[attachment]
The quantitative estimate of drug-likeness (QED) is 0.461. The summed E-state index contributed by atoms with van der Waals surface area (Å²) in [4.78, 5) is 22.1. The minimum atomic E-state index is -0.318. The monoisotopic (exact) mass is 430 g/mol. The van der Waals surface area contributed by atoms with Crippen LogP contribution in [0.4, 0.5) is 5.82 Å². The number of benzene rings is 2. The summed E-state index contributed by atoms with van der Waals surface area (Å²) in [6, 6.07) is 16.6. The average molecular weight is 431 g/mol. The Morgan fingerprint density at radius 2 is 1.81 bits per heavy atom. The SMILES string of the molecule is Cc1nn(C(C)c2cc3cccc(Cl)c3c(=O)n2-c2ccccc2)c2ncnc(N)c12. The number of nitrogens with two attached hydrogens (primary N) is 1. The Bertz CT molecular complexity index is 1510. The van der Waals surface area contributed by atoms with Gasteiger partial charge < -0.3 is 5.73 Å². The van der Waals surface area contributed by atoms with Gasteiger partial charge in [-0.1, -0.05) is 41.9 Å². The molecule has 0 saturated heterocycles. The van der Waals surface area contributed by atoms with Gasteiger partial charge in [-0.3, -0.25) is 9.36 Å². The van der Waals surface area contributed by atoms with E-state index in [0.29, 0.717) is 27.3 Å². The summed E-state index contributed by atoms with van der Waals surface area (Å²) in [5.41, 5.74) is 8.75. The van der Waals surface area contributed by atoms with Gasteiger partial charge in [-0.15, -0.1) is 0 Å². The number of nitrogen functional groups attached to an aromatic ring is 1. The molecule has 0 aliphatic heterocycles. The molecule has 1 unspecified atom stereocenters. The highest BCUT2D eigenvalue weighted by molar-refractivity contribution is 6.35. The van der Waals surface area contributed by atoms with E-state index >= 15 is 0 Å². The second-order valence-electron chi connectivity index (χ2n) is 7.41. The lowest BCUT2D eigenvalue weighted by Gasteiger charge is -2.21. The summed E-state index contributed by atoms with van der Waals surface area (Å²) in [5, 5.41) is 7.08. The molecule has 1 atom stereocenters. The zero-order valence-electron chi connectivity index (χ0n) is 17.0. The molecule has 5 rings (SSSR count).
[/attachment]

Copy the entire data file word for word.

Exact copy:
The quantitative estimate of drug-likeness (QED) is 0.461. The summed E-state index contributed by atoms with van der Waals surface area (Å²) in [4.78, 5) is 22.1. The minimum atomic E-state index is -0.318. The monoisotopic (exact) mass is 430 g/mol. The van der Waals surface area contributed by atoms with Crippen LogP contribution in [0.4, 0.5) is 5.82 Å². The number of benzene rings is 2. The summed E-state index contributed by atoms with van der Waals surface area (Å²) in [6, 6.07) is 16.6. The average molecular weight is 431 g/mol. The Morgan fingerprint density at radius 2 is 1.81 bits per heavy atom. The SMILES string of the molecule is Cc1nn(C(C)c2cc3cccc(Cl)c3c(=O)n2-c2ccccc2)c2ncnc(N)c12. The number of nitrogens with two attached hydrogens (primary N) is 1. The Bertz CT molecular complexity index is 1510. The van der Waals surface area contributed by atoms with Gasteiger partial charge < -0.3 is 5.73 Å². The van der Waals surface area contributed by atoms with Gasteiger partial charge in [-0.1, -0.05) is 41.9 Å². The molecule has 0 saturated heterocycles. The van der Waals surface area contributed by atoms with Gasteiger partial charge in [-0.3, -0.25) is 9.36 Å². The van der Waals surface area contributed by atoms with E-state index in [0.29, 0.717) is 27.3 Å². The summed E-state index contributed by atoms with van der Waals surface area (Å²) in [5.41, 5.74) is 8.75. The van der Waals surface area contributed by atoms with Gasteiger partial charge in [-0.15, -0.1) is 0 Å². The number of nitrogen functional groups attached to an aromatic ring is 1. The molecule has 0 aliphatic heterocycles. The molecule has 1 unspecified atom stereocenters. The highest BCUT2D eigenvalue weighted by molar-refractivity contribution is 6.35. The van der Waals surface area contributed by atoms with E-state index >= 15 is 0 Å². The second-order valence-electron chi connectivity index (χ2n) is 7.41. The lowest BCUT2D eigenvalue weighted by Gasteiger charge is -2.21. The summed E-state index contributed by atoms with van der Waals surface area (Å²) in [5, 5.41) is 7.08. The molecule has 1 atom stereocenters. The zero-order valence-electron chi connectivity index (χ0n) is 17.0. The molecule has 5 rings (SSSR count).